berk

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berk

(bɜːk) or

burk

n
slang Brit a stupid person; fool
[C20: shortened from Berkeley or Berkshire Hunt rhyming slang for cunt]
Collins English Dictionary – Complete and Unabridged, 12th Edition 2014 © HarperCollins Publishers 1991, 1994, 1998, 2000, 2003, 2006, 2007, 2009, 2011, 2014
ThesaurusAntonymsRelated WordsSynonymsLegend:
Noun1.berk - a stupid person who is easy to take advantage ofberk - a stupid person who is easy to take advantage of
Britain, Great Britain, U.K., UK, United Kingdom, United Kingdom of Great Britain and Northern Ireland - a monarchy in northwestern Europe occupying most of the British Isles; divided into England and Scotland and Wales and Northern Ireland; `Great Britain' is often used loosely to refer to the United Kingdom
dolt, dullard, pillock, poor fish, pudden-head, pudding head, stupe, stupid, stupid person - a person who is not very bright; "The economy, stupid!"
Based on WordNet 3.0, Farlex clipart collection. © 2003-2012 Princeton University, Farlex Inc.
Translations

berk

[bɜːk] N (Brit) → imbécil mf, gilipollas mf (Sp) , huevón/ona m/f (LAm)
Collins Spanish Dictionary - Complete and Unabridged 8th Edition 2005 © William Collins Sons & Co. Ltd. 1971, 1988 © HarperCollins Publishers 1992, 1993, 1996, 1997, 2000, 2003, 2005

berk

[ˈbɜːrk] n (British)con(ne) m/f
Collins English/French Electronic Resource. © HarperCollins Publishers 2005

berk

n (Brit inf) → Dussel m (inf)
Collins German Dictionary – Complete and Unabridged 7th Edition 2005. © William Collins Sons & Co. Ltd. 1980 © HarperCollins Publishers 1991, 1997, 1999, 2004, 2005, 2007

berk

[bɜːk] n (Brit) (fam!) → povero/a scemo/a
Collins Italian Dictionary 1st Edition © HarperCollins Publishers 1995
References in classic literature ?
"That's John Burke, the traveler," he condescended to explain.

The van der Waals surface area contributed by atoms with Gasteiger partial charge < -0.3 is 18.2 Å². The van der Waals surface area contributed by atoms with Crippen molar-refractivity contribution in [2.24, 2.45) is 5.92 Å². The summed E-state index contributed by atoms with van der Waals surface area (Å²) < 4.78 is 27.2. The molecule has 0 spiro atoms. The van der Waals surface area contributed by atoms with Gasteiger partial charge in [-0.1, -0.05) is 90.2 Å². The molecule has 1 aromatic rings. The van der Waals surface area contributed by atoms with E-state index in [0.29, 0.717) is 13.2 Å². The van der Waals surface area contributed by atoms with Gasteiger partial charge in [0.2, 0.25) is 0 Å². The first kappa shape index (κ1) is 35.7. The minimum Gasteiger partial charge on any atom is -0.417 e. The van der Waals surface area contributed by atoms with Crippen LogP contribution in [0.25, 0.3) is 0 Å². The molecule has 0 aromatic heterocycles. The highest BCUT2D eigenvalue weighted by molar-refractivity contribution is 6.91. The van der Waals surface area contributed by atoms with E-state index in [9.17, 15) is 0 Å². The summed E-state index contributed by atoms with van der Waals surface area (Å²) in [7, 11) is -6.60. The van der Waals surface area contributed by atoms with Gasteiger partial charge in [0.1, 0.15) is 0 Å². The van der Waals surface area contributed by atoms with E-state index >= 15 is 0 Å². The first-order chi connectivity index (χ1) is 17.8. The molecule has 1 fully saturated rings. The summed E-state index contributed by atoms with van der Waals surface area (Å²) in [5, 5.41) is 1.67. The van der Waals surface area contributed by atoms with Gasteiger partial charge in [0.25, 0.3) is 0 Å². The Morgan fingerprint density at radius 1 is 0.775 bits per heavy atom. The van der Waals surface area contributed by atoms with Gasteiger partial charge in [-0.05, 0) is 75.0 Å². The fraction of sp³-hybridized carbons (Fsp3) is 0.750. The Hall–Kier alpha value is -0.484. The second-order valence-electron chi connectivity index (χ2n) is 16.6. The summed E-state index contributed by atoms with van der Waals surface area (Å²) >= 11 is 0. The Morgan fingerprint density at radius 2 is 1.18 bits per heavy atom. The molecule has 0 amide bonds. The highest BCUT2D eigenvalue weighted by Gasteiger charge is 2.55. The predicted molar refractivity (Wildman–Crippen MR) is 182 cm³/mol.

Didn't you know Halkett wrote Burke's book for him?
There was Edmund Burke, one of the wisest men and greatest orators that ever the world produced.
Who, but Edmund Burke! True enough, but then whalemen themselves are poor devils; they have no good blood in their veins.
Dollop wished to know what was; but there was a prevalent feeling in her audience that her opinion was a bulwark, and that if it were overthrown there would be no limits to the cutting-up of bodies, as had been well seen in Burke and Hare with their pitch-plaisters-- such a hanging business as that was not wanted in Middlemarch!
The days of chivalry are not gone, notwithstanding Burke's grand dirge over them; they live still in that far-off worship paid by many a youth and man to the woman of whom he never dreams that he shall touch so much as her little finger or the hem of her robe.
His house stood near-by, on a balcony of rolling land that overlooked the town of Lyndon and far beyond, across evergreen forests to the massive bulk of Burke Mountain.
Harry Burke started his free money movement sincerely enough; now he's sponging on a half-starved sister for endless brandies and sodas.
The man who bore it skulked through the streets of Edinburgh in disguise, while the mob that applauded at the execution of Burke called loudly for the blood of his employer.
Parliamentary history has few better passages than the debate in which Burke and Fox separated in the House of Commons; when Fox urged on his old friend the claims of old friendship with such tenderness that the house was moved to tears.
So stand before every public and private work; before an oration of Burke, before a victory of Napoleon, before a martyrdom of Sir Thomas More, of Sidney, of Marmaduke Robinson; before a French Reign of Terror, and a Salem hanging of witches; before a fanatic Revival and the Animal Magnetism in Paris, or in Providence.
When the Countess of Fitz-Willis (her Ladyship is of the Kingstreet family, see Debrett and Burke) takes up a person, he or she is safe.